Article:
Winged Sumac

This week for Flora and Fauna Friday is a simple spindly shrub of scrublands and shaded woods, Winged Sumac (Rhus copallinum).

Winged Sumac, AKA Shining or Flameleaf Sumac, is a large woody shrub, bordering on small tree, that can be found throughout South Carolina and the Eastern United States. It can grow in just about any soil regardless of fertility, tolerates both infrequent flooding and periodic drought, and will grow fine in both partial shade and full sun. It can reach fifteen feet in height but most often hovers around ten feet. Its growth is multi-stemmed with several irregularly shaped, but otherwise straight, narrow stems rising from a single point of soil. The stems grow together into a hot-air-balloon shape, a ball of foliage floating over several thin supports. Winged Sumac tends to grow into loose thickets, either by clonal creep through the roots or offspring germinating near their parents.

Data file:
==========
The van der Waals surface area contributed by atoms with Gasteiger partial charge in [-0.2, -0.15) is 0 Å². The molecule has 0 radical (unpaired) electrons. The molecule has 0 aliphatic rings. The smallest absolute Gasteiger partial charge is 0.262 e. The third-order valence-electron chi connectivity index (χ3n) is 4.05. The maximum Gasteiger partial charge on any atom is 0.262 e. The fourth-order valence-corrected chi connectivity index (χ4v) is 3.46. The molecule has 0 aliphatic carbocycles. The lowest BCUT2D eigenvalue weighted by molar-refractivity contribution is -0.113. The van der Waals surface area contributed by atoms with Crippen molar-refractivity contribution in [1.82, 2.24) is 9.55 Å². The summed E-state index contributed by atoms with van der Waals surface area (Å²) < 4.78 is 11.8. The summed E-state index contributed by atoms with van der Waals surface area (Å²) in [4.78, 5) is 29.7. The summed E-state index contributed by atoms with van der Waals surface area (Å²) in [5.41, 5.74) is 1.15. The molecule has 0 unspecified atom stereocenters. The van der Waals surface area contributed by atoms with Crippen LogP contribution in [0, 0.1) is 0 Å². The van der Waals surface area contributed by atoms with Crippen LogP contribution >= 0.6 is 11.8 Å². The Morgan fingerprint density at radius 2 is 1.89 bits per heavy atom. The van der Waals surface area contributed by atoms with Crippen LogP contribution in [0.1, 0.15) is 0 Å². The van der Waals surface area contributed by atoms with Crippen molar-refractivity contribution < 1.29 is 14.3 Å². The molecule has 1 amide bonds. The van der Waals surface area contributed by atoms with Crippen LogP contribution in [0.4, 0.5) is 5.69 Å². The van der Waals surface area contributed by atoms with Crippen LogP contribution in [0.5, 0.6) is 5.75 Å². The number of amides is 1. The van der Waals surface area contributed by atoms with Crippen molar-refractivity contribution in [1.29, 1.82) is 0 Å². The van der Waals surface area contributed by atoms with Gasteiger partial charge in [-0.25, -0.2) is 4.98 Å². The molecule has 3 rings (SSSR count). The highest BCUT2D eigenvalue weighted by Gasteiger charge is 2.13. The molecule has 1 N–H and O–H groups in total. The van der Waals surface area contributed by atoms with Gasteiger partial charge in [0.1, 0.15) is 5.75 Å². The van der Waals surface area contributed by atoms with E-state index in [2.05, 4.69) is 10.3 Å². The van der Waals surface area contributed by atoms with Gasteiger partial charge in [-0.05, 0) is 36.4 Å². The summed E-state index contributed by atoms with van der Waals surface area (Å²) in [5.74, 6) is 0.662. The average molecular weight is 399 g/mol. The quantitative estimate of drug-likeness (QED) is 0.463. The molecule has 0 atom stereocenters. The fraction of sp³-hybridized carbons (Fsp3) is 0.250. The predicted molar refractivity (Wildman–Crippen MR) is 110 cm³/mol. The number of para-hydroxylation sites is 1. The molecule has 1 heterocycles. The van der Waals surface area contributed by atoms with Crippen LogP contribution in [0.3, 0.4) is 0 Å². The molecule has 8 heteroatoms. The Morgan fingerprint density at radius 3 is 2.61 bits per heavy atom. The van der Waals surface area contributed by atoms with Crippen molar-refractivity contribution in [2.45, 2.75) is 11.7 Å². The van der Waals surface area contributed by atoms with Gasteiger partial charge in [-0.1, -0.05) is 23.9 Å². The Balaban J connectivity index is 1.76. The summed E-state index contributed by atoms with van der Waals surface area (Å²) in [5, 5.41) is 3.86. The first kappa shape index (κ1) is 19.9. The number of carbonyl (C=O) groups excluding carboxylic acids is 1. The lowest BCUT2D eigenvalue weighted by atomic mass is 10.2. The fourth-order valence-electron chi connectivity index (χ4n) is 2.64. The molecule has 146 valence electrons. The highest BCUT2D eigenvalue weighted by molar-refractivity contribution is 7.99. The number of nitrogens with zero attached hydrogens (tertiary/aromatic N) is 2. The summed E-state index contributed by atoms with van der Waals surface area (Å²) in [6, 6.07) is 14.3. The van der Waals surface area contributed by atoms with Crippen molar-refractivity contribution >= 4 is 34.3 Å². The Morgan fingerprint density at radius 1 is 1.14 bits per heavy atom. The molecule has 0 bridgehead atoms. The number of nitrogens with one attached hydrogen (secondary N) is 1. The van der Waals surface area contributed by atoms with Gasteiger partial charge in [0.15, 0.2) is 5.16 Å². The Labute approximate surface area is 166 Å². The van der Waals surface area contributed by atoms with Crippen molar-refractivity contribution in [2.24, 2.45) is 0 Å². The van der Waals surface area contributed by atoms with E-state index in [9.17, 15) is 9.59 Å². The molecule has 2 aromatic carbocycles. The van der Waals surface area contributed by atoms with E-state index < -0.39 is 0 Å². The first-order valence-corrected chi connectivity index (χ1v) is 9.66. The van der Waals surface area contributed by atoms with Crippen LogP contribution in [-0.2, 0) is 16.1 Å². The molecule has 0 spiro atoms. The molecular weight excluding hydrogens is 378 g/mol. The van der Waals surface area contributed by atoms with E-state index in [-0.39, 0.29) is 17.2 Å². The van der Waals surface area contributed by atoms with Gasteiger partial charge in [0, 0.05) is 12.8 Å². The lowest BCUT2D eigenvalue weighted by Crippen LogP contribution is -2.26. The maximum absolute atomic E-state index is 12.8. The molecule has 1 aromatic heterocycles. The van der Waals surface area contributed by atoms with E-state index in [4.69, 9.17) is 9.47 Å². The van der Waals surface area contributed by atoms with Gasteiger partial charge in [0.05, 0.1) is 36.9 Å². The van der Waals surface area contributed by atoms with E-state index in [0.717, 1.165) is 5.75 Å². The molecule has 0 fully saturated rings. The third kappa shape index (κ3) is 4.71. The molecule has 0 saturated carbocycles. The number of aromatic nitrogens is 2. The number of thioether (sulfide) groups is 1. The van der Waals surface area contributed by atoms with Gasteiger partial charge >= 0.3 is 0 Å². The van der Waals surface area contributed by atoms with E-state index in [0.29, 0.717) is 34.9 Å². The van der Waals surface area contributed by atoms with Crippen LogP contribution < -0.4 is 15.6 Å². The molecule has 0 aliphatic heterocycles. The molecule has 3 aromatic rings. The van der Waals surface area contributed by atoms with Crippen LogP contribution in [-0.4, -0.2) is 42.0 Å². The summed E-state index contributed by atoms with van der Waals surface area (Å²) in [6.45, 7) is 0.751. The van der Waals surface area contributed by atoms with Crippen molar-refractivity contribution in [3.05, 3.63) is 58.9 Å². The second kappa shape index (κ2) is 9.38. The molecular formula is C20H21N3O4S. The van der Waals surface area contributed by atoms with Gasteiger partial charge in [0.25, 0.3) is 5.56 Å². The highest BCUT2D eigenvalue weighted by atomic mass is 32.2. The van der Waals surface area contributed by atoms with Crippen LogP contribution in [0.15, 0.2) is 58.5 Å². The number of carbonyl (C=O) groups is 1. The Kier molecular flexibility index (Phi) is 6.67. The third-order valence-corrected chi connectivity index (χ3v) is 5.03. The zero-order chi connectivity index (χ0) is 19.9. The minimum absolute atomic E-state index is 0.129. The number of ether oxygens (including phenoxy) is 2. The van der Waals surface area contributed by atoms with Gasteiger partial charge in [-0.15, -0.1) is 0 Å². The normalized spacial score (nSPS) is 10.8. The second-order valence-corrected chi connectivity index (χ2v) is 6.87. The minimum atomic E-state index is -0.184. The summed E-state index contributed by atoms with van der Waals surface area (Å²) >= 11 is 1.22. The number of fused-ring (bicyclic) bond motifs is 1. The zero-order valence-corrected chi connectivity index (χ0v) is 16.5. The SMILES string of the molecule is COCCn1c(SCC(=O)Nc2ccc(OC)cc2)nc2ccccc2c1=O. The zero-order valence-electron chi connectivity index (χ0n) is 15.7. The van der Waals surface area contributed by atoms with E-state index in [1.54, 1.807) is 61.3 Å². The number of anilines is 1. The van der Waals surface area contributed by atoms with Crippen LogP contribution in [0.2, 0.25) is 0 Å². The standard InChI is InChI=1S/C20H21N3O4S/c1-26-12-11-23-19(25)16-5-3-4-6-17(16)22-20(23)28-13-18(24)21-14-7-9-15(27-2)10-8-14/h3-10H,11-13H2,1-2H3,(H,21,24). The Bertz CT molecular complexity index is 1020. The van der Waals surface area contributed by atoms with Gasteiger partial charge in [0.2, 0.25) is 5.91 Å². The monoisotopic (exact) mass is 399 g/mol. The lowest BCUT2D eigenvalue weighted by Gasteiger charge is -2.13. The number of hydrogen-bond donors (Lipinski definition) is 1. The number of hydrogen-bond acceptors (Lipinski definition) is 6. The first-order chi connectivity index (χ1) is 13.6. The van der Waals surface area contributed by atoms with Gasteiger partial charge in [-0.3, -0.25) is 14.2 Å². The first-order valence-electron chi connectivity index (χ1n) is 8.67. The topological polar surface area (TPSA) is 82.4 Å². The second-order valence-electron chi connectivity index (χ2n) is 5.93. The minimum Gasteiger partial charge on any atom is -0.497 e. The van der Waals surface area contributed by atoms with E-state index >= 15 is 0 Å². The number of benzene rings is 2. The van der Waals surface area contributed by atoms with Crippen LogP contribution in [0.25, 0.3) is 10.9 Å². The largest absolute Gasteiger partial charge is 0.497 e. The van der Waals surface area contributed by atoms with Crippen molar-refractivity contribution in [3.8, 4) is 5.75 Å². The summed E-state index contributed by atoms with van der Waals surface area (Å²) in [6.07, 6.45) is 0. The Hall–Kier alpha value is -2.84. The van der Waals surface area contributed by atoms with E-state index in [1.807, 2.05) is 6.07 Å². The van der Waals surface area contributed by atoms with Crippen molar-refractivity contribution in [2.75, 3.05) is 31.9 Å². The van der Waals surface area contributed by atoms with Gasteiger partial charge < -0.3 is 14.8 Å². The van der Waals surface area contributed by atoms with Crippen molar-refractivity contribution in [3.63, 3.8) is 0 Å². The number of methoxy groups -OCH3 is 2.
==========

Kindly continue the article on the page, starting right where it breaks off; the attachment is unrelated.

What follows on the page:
The leaves of Winged Sumac are how it gets three of its common names. Each leaf is large and pinnately compound with a dozen or more leaflets. These leaves are a deep green in summer with a glossy sheen, which is where they get the common name of Shining Sumac. The central vein of this compound leaf also has narrow wings between each leaflet, which is the easiest way to identify this species and the origin of the Winged Sumac name. Finally in fall, these leaves turn a brilliant scarlet-red which earned it the name of Flameleaf Sumac. Winged Sumac blooms throughout the year with easy to miss yellow-green, hand-sized flower clusters at the end of each branch. These flowers mature into small dark-red drupes. The drupes are eaten by birds fresh but will also dry on the stem and remain as a food source for songbirds throughout winter. These miniscule fruits are actually edible for humans and can easily be made into a fruit drink by steeping the crushed fresh fruits in water overnight. The fruits can also be dried for use as a cooking spice. On top of its culinary utility, Winged Sumac is a good choice for urban landscaping and as a residential ornamental due to its tolerance of a variety of growing conditions, compact size, and beautiful fall foliage.

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